The following is a rush transcript.
DS: 00:00 Good day, citizens and welcome to What Would Jefferson Do?, our weekly opportunity to discuss current American events with President Thomas Jefferson, who is seated across from me now. Good Day to you, Mr Jefferson.
CSJ as TJ: 00:15 Good day to you, citizen.
DS: 00:16 I would like to talk to you sir this week about voting. It's the season for that and I thought perhaps you could share what it was like during your time, sir.
CSJ as TJ: 00:26 Well, much different in my time than in yours. The voting was done in public. Ballots were usually not secret. In fact, there usually were two ballot boxes, one for candidate a and one for candidate b. These votes usually took place on a green or a town square or some other park and people would have picnics and there would be festivals and parades and vans and fireworks and so on. I have to say there was a fair amount of drinking involved in these things. And then at a certain point the local justice of the peace or the sheriff would say, line up to vote. How do you vote citizen? And the person would come up and put his ballot, his vote into a box, into a slot in a box, and everyone in that public place would know which candidate he voted for. So there was not the same anonymity that we have in your time.
DS: 01:18 Americans nowadays have a tendency to just think, well, everyone has the right to vote, but that's not necessarily true during your time
CSJ as TJ: 01:26 Let me say who didn't vote in my time. American Indians didn't vote because they were part of other sovereign nations, just as if they had been French or Portuguese. Women didn't vote; briefly, they voted in New Jersey after the war, but that was then rescinded. But women were thought in my time to be subordinate to the males in their life. And so they didn't vote. Most black people didn't vote, a handful did, who were free black citizens in northern states, but no slave voted ever. And so even amongst the white men, the group that was more central to the franchise in my time, most of them were not able to vote because there were some severe property qualifications in most states. You had to have x acres of property or x thousands of dollars of net wealth in order to qualify to vote. So on any given election, let's say the election of 1800, which I was elected by the American people to replace John Adams as president, probably no more than 10 or 12 percent of the American people voted, and that might just be 10 or 12 percent of the white males in the United States.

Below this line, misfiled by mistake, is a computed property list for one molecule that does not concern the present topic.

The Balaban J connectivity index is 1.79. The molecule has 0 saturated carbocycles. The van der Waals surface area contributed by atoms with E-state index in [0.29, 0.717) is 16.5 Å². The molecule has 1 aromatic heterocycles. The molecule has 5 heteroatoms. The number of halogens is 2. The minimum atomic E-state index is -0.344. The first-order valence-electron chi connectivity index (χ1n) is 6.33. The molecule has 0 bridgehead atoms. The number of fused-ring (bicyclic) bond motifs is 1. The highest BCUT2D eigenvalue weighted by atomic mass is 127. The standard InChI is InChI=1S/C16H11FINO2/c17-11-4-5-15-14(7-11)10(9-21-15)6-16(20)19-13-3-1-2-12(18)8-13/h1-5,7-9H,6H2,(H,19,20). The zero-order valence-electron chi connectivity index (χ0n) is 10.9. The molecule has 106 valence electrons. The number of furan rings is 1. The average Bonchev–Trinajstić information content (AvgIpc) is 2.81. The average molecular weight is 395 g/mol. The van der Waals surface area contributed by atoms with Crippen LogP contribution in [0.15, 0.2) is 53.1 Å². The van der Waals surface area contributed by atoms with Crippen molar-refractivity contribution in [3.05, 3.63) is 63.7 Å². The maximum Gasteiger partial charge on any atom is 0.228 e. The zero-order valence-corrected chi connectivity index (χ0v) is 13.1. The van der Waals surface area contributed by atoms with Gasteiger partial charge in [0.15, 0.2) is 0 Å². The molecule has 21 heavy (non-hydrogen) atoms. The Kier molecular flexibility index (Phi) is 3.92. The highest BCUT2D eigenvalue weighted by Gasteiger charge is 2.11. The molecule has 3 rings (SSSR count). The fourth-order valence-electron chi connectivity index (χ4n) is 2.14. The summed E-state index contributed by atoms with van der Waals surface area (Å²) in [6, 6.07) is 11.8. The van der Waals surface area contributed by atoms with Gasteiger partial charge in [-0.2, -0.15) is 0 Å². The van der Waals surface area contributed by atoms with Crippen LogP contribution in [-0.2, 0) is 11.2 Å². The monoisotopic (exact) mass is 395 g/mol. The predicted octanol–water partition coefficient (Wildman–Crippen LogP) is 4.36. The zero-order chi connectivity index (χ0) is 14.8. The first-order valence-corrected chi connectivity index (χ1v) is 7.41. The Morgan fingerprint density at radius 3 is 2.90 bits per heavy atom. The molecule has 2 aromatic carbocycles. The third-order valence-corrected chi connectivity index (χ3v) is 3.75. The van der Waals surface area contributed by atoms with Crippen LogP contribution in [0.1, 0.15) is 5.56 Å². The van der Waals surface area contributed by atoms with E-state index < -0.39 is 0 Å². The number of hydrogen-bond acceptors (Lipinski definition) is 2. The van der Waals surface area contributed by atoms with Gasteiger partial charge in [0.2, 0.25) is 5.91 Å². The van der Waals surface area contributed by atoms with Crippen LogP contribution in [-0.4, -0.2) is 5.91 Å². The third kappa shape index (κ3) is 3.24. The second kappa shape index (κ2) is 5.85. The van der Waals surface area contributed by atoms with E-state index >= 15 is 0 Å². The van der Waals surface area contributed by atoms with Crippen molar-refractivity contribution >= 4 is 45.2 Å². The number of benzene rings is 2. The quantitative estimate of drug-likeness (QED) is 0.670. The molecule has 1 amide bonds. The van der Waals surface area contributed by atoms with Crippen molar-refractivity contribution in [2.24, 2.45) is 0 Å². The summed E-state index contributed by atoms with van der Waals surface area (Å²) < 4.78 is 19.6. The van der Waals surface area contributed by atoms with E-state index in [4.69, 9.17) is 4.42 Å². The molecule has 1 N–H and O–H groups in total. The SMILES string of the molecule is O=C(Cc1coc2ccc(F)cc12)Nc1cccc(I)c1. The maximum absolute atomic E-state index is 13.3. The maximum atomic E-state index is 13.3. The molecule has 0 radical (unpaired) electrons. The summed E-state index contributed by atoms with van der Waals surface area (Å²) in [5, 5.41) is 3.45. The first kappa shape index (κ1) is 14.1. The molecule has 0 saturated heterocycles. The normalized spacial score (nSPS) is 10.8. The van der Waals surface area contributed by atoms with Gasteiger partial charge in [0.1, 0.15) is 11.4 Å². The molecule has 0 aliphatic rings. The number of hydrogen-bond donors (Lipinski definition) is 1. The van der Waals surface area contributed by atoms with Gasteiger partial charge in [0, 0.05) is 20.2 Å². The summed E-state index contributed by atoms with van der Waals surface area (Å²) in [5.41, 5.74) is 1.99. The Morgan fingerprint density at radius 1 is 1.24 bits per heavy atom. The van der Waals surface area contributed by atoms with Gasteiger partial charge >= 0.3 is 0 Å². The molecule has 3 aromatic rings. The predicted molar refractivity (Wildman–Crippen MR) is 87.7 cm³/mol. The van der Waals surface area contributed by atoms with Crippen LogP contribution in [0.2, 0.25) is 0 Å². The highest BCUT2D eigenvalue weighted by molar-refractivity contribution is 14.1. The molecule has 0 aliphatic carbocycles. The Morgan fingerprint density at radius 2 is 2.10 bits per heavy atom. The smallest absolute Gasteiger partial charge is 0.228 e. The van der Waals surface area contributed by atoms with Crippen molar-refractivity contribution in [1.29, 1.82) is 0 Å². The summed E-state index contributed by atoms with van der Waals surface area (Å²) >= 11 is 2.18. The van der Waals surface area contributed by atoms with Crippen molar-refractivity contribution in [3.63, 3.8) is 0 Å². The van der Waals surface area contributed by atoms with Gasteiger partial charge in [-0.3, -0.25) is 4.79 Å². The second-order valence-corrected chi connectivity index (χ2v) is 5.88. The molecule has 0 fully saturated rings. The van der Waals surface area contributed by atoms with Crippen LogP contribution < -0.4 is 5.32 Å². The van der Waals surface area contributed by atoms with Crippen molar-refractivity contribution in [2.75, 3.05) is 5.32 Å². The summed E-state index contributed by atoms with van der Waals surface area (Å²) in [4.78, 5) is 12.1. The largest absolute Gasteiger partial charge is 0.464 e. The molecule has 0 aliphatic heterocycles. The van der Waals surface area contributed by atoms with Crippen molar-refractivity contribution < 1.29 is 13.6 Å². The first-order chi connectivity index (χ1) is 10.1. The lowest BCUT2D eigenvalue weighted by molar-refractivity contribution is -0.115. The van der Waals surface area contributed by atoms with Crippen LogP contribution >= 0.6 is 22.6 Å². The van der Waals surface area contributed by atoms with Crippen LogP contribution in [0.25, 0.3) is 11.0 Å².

DS: 02:40 Most Americans, and I guess I should say most idealistic Americans, believe that every citizen should have the right to vote. I certainly do, sir. And I encourage people to vote, but in our most recent election, there's been impediments put up that seem to favor certain citizens votes over others. How would you react to that, sir?
CSJ as TJ: 03:01 It it all depends on what you mean by citizens. In my time citizen meant a white man. It did not mean an American Indian, did not mean a slave, or in most cases, a former slave. So once you've decided what the embrace of the social contract is, who's really regarded as a citizen in your culture, then my view is that every one of them should have the capacity.
DS: 03:24 You're not going to match my idealism then Mr Jefferson?
CSJ as TJ: 03:28 I'm certainly believing that, that we should expand the franchise and in my time I was a radical. I said we should not have property qualifications for voting amongst white men and if we needed them, if that was some sort of sign of stability then we should grant 50 acres of land in the West to every property-less man, so that he would then become a citizen and an elector.
DS: 03:49 You not only match my idealism, sir, you supersede it.
CSJ as TJ: 03:53 Well, not really because we did not certainly believe that women or people of color were citizens of the United States in the full sense of the term. And that would, I think, in your era, brand us as pretty narrowly focused.
DS: 04:08 Well, I would, I would anticipate that we could both agree that the right to vote is one of the most important of citizens' rights. And in fact, in my estimation, a duty sir.
CSJ as TJ: 04:21 When are we citizens? We're citizens when we vote every second year or how often; we're citizens when we pay our taxes, that's an important civic duty. We're citizens when we're called to jury duty or other public responsibilities, and we're citizens when we go to war and we are asked to join as volunteers or sometimes conscripted into our armed forces. That's the sort of array of citizenship responsibilities, but the primary one, the one that is most obvious, important, and automatic is the right to vote.
DS: 04:54 Thank you very much, Mr Jefferson.
CSJ as TJ: 04:56 You are welcome, sir.